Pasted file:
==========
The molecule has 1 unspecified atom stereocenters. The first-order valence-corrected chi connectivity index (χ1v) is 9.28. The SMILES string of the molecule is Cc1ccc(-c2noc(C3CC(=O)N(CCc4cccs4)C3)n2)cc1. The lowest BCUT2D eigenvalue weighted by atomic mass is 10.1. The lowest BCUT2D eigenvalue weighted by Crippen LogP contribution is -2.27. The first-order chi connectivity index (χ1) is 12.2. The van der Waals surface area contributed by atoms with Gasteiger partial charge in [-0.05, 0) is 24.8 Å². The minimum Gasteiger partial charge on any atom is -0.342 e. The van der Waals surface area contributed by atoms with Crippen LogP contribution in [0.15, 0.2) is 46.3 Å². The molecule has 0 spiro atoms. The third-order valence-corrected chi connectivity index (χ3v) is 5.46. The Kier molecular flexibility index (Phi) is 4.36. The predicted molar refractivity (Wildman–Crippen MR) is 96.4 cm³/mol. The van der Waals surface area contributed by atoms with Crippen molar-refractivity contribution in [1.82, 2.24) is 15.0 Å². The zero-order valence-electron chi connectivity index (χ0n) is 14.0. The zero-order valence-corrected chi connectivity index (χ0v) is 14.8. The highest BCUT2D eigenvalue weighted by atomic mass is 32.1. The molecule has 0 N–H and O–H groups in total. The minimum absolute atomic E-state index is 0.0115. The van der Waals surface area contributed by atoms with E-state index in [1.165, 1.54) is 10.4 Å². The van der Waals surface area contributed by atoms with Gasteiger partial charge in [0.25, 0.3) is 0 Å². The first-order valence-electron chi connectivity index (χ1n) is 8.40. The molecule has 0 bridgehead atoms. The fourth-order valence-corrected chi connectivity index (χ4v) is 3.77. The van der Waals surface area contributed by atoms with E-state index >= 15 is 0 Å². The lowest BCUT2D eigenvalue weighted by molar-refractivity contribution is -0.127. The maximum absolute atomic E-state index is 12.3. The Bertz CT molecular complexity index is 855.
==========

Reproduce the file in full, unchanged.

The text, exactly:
The molecule has 1 unspecified atom stereocenters. The first-order valence-corrected chi connectivity index (χ1v) is 9.28. The SMILES string of the molecule is Cc1ccc(-c2noc(C3CC(=O)N(CCc4cccs4)C3)n2)cc1. The lowest BCUT2D eigenvalue weighted by atomic mass is 10.1. The lowest BCUT2D eigenvalue weighted by Crippen LogP contribution is -2.27. The first-order chi connectivity index (χ1) is 12.2. The van der Waals surface area contributed by atoms with Gasteiger partial charge in [-0.05, 0) is 24.8 Å². The minimum Gasteiger partial charge on any atom is -0.342 e. The van der Waals surface area contributed by atoms with Crippen LogP contribution in [0.15, 0.2) is 46.3 Å². The molecule has 0 spiro atoms. The third-order valence-corrected chi connectivity index (χ3v) is 5.46. The Kier molecular flexibility index (Phi) is 4.36. The predicted molar refractivity (Wildman–Crippen MR) is 96.4 cm³/mol. The van der Waals surface area contributed by atoms with Crippen molar-refractivity contribution in [1.82, 2.24) is 15.0 Å². The zero-order valence-electron chi connectivity index (χ0n) is 14.0. The zero-order valence-corrected chi connectivity index (χ0v) is 14.8. The highest BCUT2D eigenvalue weighted by atomic mass is 32.1. The molecule has 0 N–H and O–H groups in total. The minimum absolute atomic E-state index is 0.0115. The van der Waals surface area contributed by atoms with E-state index in [1.165, 1.54) is 10.4 Å². The van der Waals surface area contributed by atoms with Gasteiger partial charge in [0.25, 0.3) is 0 Å². The first-order valence-electron chi connectivity index (χ1n) is 8.40. The molecule has 0 bridgehead atoms. The fourth-order valence-corrected chi connectivity index (χ4v) is 3.77. The van der Waals surface area contributed by atoms with E-state index >= 15 is 0 Å². The lowest BCUT2D eigenvalue weighted by molar-refractivity contribution is -0.127. The maximum absolute atomic E-state index is 12.3. The Bertz CT molecular complexity index is 855.